Nature also proved to be a humbling teacher.
“We were struck by high waves and fled for cover during storms. You can’t fight it. When nature turns dangerous, you have to run for protection like animals.”
She credits her “real homelessness” in the second year for her current resourcefulness, heightened survival skills, and a sharpened, animalistic instinct.
In the first few weeks of living on the beach, panic ensued when Mislina and her camping companions faced the lack of dry wood and electricity.
“We stole from the construction nearby until the supply finished and there was no wood,” she said, laughing at the memory.
They learnt to use things that people threw away, such as wooden benches and spoilt chairs. The unnecessary, such as surplus papers and old clothes, were burnt to get a bonfire going at night.
“It was to keep mosquitoes away, and we weren’t used to the pitch black darkness so we couldn’t see anything. But after a month, not only could we walk in the darkness, we could work in it!” she said.
“I have lost a lot of friends, but I have made many new ones. Many people don’t want to experience anything and prefer to remain in their comfort zone. But one day, they may be thrown into insecurity - how will they cope then?” she asked.
Thankfully, Mislina’s 18-year-old daughter remains supportive of her journey, and even camps and couchsurfs with her from time to time.
“Teenagers love having crazy mothers. She always wants to experience what I’m doing, which I’m grateful for,” she said.
Now, Mislina has written “a silly book” featuring learnings and adventures from her homeless journey.
“Because it is silly, it is wicked. Because I mock everyone and everything, and even laugh at myself. Everybody can be serious, but it’s harder to be silly in this country.
Silliness and stupidity can be very subversive. Homeless by Choice (published by Merpati Jingga) looks like fun, but it has some subtle things hidden inside,” she teased.
As a performer, Mislina knew she had to express her journey either through writing, performance art, or other creative output.
“Initially, I wanted to write a serious, educational paper on the architecture of Malaysian women based on my journey. But as I met more people and learnt more about the reality of our life, I became more silly,” she said.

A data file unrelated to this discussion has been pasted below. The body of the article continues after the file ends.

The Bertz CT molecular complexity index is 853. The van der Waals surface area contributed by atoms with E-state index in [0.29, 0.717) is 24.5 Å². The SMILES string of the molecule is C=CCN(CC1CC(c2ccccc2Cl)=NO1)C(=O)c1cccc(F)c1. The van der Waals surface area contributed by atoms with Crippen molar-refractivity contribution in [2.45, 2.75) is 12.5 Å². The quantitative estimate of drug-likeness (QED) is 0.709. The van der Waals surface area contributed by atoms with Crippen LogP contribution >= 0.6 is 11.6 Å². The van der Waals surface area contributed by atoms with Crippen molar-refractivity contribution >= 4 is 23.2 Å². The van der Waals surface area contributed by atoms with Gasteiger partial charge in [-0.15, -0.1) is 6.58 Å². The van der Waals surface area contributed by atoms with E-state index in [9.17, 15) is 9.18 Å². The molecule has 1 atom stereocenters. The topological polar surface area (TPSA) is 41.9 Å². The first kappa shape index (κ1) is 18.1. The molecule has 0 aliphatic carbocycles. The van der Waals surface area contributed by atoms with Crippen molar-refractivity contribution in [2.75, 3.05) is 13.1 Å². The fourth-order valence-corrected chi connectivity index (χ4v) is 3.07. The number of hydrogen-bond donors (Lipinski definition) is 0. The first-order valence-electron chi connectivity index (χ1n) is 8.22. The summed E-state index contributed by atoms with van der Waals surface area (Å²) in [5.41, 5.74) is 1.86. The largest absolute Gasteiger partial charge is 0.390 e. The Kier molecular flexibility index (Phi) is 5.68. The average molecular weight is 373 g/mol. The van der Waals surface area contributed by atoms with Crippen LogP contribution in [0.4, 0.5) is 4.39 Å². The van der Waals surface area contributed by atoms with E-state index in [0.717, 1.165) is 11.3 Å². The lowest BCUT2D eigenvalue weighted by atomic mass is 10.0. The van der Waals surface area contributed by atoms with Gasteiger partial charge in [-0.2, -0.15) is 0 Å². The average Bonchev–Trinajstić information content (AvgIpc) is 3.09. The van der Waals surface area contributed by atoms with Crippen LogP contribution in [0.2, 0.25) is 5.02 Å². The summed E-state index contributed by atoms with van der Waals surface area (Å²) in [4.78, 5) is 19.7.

So when her friend approached her with the opportunity to publish a book, Mislina took the chance to produce Homeless by Choice, which also features her photographs and illustrations.
“Before this, I did not know that I had vulnerabilities. I’ve always been a strong, blank-faced person. When I gave up my home, I was so lonely, which makes you very vulnerable.
“That’s what this book is about. In journals, everyone will write about strength. I wrote about vulnerabilities because strength comes from facing your own,” she said.
While Mislina used to find it challenging to approach the writing of a book, her latest creative venture was a breeze as she did not have to “make things up” at all.
‘I just wrote about what happened, and I didn’t need to fan it into something interesting - people say it already is!” she added.
Mislina even has plans for her next book: “It will be called ‘The Animal In Me’.”
An Austrian photographer, who stayed with Mislina for a month, took many pictures of her managing the camp.
“I was amazed. At times, the body postures in the pictures were so animalistic - you cannot label who or what was pictured. Just a creature,” she said.
And while Mislina started her homeless journey based on the question of security, new questions on ownership, race, religion, superstitions, and values have emerged, which is partly why she feels that the time has not yet arrived for her adventure to end.
“Even after so many things have happened, I’m still not interested in having a space of my own.”
‘Homeless by Choice’ will be launched at RA Fine Arts - The Gallery, Publika at 8.30pm on Sept 19. It will also be available at Arts for Grabs, Annexe Gallery on Sept 29. Mislina will perform and speak at both sessions.